Maclean's 2003 Canadian of the Year: Stephen Lewis | The Canadian Encyclopedia


Maclean's 2003 Canadian of the Year: Stephen Lewis

THE STAKES are impossibly high, the cost of failure all too easily measured in the sick, the dead, and the children who are left behind.

This article was originally published in Maclean's Magazine on December 29, 2003

Maclean's 2003 Canadian of the Year: Stephen Lewis

THE STAKES are impossibly high, the cost of failure all too easily measured in the sick, the dead, and the children who are left behind. Stephen LEWIS has a job no person in their right mind would envy, tasked with making indifferent governments and their seemingly uncaring citizens pay attention to a tragedy they have ignored for two decades. It is a wonder the United Nations' special envoy for HIV/AIDS in Africa does not break under the stress. It is miraculous that against such long odds, he seems to be succeeding.

The 66-year-old politician, diplomat and activist is Maclean's inaugural choice for Canadian of the Year because of his vision, perseverance, and above all his passion. Always articulate, he has devoted his energy, optimism and, occasionally, white-hot anger, to prodding the world to action. And after the hopeful developments of 2003 - George W. Bush's pledge to spend US$15 billion over five years to fight AIDS, Canada's promise to change patent laws and make drugs available to those suffering overseas, a World Health Organization plan to put three million people into treatment - the battle's tide might finally be turning in his favour. "When people are dying by the thousands every day, unnecessarily, when we've had this horrendous pandemic unfold for two decades while the world stands by and watches - you'll do anything in your power to move the process," says Lewis. "I don't care what it takes. All I know is that every time I go to Africa, I am shaken to my core."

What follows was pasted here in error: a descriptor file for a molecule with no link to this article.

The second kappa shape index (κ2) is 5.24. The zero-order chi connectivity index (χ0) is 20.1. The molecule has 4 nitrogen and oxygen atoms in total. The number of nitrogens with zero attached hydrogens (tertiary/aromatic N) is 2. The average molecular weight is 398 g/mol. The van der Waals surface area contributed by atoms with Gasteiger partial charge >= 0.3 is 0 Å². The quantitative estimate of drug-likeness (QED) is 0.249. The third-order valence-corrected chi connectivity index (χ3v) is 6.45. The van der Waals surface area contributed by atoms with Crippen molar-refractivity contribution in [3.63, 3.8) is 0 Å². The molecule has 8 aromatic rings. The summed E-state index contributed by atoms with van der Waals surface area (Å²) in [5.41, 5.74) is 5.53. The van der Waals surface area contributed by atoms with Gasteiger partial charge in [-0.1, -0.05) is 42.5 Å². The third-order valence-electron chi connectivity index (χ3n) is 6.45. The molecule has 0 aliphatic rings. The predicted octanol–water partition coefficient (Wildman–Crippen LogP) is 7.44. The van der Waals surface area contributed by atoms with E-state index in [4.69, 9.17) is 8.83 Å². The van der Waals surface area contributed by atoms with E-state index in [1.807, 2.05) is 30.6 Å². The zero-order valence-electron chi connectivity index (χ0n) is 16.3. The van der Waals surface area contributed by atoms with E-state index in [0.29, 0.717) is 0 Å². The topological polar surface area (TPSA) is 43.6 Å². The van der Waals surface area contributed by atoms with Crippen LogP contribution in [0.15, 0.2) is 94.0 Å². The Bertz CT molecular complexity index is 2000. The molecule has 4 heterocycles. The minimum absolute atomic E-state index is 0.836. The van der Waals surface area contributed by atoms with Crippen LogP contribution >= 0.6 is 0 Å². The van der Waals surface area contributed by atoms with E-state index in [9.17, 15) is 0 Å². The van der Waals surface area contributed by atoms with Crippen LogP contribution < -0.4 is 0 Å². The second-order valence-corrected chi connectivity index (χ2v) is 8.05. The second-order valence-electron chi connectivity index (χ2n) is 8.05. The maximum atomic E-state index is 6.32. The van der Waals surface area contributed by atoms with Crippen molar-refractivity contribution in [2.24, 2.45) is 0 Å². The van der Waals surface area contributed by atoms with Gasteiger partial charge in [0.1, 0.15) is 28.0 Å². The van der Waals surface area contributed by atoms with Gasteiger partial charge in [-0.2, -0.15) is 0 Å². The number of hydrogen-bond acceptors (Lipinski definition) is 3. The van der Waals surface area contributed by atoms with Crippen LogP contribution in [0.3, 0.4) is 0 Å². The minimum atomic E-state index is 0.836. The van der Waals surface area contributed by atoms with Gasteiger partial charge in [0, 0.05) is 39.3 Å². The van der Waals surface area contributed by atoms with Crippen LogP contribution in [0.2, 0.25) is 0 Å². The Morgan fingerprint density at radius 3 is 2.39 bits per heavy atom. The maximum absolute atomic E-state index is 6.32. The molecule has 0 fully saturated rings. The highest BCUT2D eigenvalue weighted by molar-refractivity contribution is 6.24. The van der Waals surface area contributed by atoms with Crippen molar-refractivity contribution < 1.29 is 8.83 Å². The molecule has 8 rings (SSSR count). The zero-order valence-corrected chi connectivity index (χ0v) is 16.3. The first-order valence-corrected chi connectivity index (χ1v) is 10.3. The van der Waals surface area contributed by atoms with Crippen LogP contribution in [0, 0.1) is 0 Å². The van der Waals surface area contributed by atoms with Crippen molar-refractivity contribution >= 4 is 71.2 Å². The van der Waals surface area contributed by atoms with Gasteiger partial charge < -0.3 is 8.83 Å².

The evidence of Lewis's lifelong love affair with Africa is scattered throughout his Toronto home - photos on end tables, a line of carvings on the mantel, paintings on the walls. When his friend Kofi Annan, the UN secretary general, asked him to take the job - technically a part-time position - in 2001, he didn't hesitate. But Lewis was unprepared for the horrifying on-the-ground reality of a disease that could kill as many as 200 million people by the middle of the century. His voice quavers and his eyes mist when he recalls the already dead and soon-to-die who haunt his days. On the latest trip - Lewis travels to Africa at least once a month - it was a grandmother he met near Johannesburg. She has lost all five of her adult children to AIDS, and now cares for her four grandchildren, all of them infected with HIV. "That's Africa. That's the reality of AIDS," he says.

At the beginning of 2003, frustrated and disheartened by Western nations' willingness to ignore the crisis and commit "mass murder by complacency" while they devoted billions to ousting Saddam Hussein, Lewis agonized over whether he could continue. But he decided to turn his despair and anger to advantage, and push all the harder. "I'm still at the end of my rope because I find myself not handling things well when I travel. I get too distraught, too quickly," says Lewis. "But what is my emotional disarray compared to the hell that is happening? I'm in a great rage now, as I understand how many lives we have lost. But I don't want to leave until I see the breakthrough."

In the past few months, he has helped harness the power of celebrity to raise awareness of the cause, meeting with U2's Bono, Bill Clinton and Bill Gates. In December, Lewis brought Oprah Winfrey to Zambia to see some of the growing number of AIDS orphans - 11 to 14 million under the age of 15 in sub-Saharan Africa - and witness the devastation first-hand.

At home, he has started the Stephen Lewis Foundation (www.stephenlewis, devoted to providing small-scale funding to communities dealing with the ravages of AIDS. In nine months, it has raised close to $900,000, mostly from individual donations. In Namibia, the money will pay for funerals and coffins; in Kenya, for home care for the dying; in Zambia for a prevention program. Lewis says he has been humbled and revitalized by the outpouring of support. "If our governments were one-tenth as generous as average Canadians, the problem would be solved," he says. "Truthfully, when I see what we can accomplish with money on the ground, it's the only time in my life I have wished I was Bill Gates."

Maclean's December 29, 2003